Have you replaced your weekly status update with a daily status update and called it “Agile”? You are not alone, and that sucks. Many companies working to transform into an Agile organization struggle with this most fundamental shift in culture.
Most often the culture of an organization is very static and requires huge effort to change. The first law of motion, also known as the law of inertia, applies, only more so. The culture of a large organization is a large and irresistible force all on its own. But what makes it even more difficult to shift, is when you have a team on the same page and pushing in the same direction, there can be other groups of individuals resisting the change.
The resistors do not often even know they are resisting the change. They are the ones that are quiet in meetings, do not speak up and try to affect the change. They are also the ones that are very outspoken, offering criticism but not solutions. It is understandable to be in these positions. Change is hard, and staying where you are can be very comfortable.
When an organization is moving towards being more agile, there are two fundamental changes that must shift, both are cultural.
The first is that you must adopt a culture with the “Intention of High Function” at its core. Everyone one in the entire organization, from accountants to software engineers, to leadership must always intend, in every action or meeting, in every decision, to be better and change to a high functioning team. Or, if the team is already highly functioning, to be better at it. We can all be better.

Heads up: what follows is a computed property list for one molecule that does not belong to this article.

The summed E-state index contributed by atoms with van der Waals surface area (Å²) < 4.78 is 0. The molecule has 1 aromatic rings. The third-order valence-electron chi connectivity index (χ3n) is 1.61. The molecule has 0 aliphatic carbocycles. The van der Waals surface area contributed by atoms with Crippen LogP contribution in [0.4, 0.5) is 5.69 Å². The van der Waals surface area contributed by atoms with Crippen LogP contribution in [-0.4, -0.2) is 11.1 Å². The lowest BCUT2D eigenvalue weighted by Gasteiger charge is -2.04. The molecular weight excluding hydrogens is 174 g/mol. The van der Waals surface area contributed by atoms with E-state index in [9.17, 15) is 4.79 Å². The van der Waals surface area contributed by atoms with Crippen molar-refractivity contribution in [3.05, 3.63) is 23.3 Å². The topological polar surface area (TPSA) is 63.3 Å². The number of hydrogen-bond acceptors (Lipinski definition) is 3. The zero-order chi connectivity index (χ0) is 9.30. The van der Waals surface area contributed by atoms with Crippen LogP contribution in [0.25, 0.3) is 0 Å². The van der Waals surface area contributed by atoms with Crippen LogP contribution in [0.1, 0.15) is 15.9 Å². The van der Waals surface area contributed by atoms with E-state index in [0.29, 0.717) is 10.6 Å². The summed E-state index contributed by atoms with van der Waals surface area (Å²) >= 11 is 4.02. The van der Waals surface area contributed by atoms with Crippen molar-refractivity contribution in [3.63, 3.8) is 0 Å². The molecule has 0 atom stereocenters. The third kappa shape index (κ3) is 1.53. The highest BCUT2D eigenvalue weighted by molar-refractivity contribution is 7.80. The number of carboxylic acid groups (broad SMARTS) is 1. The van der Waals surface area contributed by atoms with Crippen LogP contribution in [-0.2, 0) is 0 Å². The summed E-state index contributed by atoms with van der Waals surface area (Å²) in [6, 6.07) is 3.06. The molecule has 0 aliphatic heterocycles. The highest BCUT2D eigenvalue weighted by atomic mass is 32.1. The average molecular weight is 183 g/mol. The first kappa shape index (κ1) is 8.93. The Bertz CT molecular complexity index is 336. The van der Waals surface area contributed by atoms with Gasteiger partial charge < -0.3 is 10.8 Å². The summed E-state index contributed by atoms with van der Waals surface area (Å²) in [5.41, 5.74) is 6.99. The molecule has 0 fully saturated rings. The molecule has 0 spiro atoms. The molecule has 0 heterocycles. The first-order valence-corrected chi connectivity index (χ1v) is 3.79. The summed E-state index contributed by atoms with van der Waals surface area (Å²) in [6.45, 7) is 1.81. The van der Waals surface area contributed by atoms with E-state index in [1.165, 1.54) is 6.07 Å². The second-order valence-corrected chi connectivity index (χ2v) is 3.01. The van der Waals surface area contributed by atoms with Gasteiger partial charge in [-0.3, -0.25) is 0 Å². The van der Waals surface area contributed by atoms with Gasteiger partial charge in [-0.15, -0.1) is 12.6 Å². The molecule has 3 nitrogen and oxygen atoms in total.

As hard as this one change is, the second part of it is much harder: assume the same intention for everyone else. Once this culture, of team members intending through actions and words to be high functioning, and then of the team members assuming it of others, becomes pervasive, the culture will begin to shift, finally.
“What does this have to do with daily standups?”, you ask. A daily standup requires this trust, this intention of high function to be effective. If you cannot trust your team to handle their day to day tasks, why did you hire them? The three basic questions from a daily scrum (What did you do yesterday, what do you plan to do today, and do you have any impediments) assume trust and assume the team is functioning well. If they were not, perhaps a line by line ticket by ticket down an Excel spreadsheet would be more appropriate.
Instead, build a trusting and safe environment, where everyone demonstrates, through action and words, the intention of high function, and you won’t have to micromanage the team. You will be happier. The team will be happier. Everyone will be happy. And Scrums will stop sucking.